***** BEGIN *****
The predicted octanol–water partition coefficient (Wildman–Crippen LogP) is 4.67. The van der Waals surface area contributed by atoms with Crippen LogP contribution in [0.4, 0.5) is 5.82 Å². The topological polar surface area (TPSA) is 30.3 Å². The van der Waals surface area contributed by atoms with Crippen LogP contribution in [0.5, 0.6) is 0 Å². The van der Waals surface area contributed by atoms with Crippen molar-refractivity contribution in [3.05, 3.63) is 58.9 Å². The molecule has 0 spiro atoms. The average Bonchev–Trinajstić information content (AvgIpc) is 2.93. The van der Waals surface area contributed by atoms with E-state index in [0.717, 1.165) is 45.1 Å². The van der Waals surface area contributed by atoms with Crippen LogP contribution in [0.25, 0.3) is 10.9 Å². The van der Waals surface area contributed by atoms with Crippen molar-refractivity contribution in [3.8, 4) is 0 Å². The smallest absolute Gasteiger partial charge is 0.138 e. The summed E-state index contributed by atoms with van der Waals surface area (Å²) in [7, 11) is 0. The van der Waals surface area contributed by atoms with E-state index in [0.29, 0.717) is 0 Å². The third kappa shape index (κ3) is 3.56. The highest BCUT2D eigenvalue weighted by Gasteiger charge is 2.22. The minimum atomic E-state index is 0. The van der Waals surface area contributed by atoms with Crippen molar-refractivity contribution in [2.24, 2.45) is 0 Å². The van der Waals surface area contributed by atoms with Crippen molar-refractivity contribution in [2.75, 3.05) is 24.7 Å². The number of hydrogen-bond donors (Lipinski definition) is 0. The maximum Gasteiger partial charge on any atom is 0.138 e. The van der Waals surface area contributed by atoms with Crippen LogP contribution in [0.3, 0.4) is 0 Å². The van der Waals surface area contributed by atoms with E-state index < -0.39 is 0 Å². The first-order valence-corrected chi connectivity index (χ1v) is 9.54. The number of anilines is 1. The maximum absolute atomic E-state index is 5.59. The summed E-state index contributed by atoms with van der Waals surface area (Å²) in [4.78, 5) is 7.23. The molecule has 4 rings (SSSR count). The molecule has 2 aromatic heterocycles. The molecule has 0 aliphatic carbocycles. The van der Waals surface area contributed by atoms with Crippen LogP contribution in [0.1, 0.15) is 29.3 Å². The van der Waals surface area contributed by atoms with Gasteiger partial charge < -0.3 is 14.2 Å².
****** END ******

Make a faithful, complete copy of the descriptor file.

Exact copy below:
The predicted octanol–water partition coefficient (Wildman–Crippen LogP) is 4.67. The van der Waals surface area contributed by atoms with Crippen LogP contribution in [0.4, 0.5) is 5.82 Å². The topological polar surface area (TPSA) is 30.3 Å². The van der Waals surface area contributed by atoms with Crippen LogP contribution in [0.5, 0.6) is 0 Å². The van der Waals surface area contributed by atoms with Crippen molar-refractivity contribution in [3.05, 3.63) is 58.9 Å². The molecule has 0 spiro atoms. The average Bonchev–Trinajstić information content (AvgIpc) is 2.93. The van der Waals surface area contributed by atoms with E-state index in [0.717, 1.165) is 45.1 Å². The van der Waals surface area contributed by atoms with Crippen LogP contribution in [0.25, 0.3) is 10.9 Å². The van der Waals surface area contributed by atoms with Crippen molar-refractivity contribution in [3.8, 4) is 0 Å². The smallest absolute Gasteiger partial charge is 0.138 e. The summed E-state index contributed by atoms with van der Waals surface area (Å²) in [7, 11) is 0. The van der Waals surface area contributed by atoms with E-state index in [0.29, 0.717) is 0 Å². The third kappa shape index (κ3) is 3.56. The highest BCUT2D eigenvalue weighted by Gasteiger charge is 2.22. The minimum atomic E-state index is 0. The van der Waals surface area contributed by atoms with Crippen molar-refractivity contribution in [2.24, 2.45) is 0 Å². The van der Waals surface area contributed by atoms with Crippen molar-refractivity contribution in [2.75, 3.05) is 24.7 Å². The number of hydrogen-bond donors (Lipinski definition) is 0. The maximum Gasteiger partial charge on any atom is 0.138 e. The van der Waals surface area contributed by atoms with Crippen LogP contribution in [0.3, 0.4) is 0 Å². The van der Waals surface area contributed by atoms with E-state index < -0.39 is 0 Å². The first-order valence-corrected chi connectivity index (χ1v) is 9.54. The number of anilines is 1. The maximum absolute atomic E-state index is 5.59. The summed E-state index contributed by atoms with van der Waals surface area (Å²) in [4.78, 5) is 7.23. The molecule has 4 rings (SSSR count). The molecule has 2 aromatic heterocycles. The molecule has 0 aliphatic carbocycles. The van der Waals surface area contributed by atoms with Crippen LogP contribution in [0.1, 0.15) is 29.3 Å². The van der Waals surface area contributed by atoms with Gasteiger partial charge < -0.3 is 14.2 Å².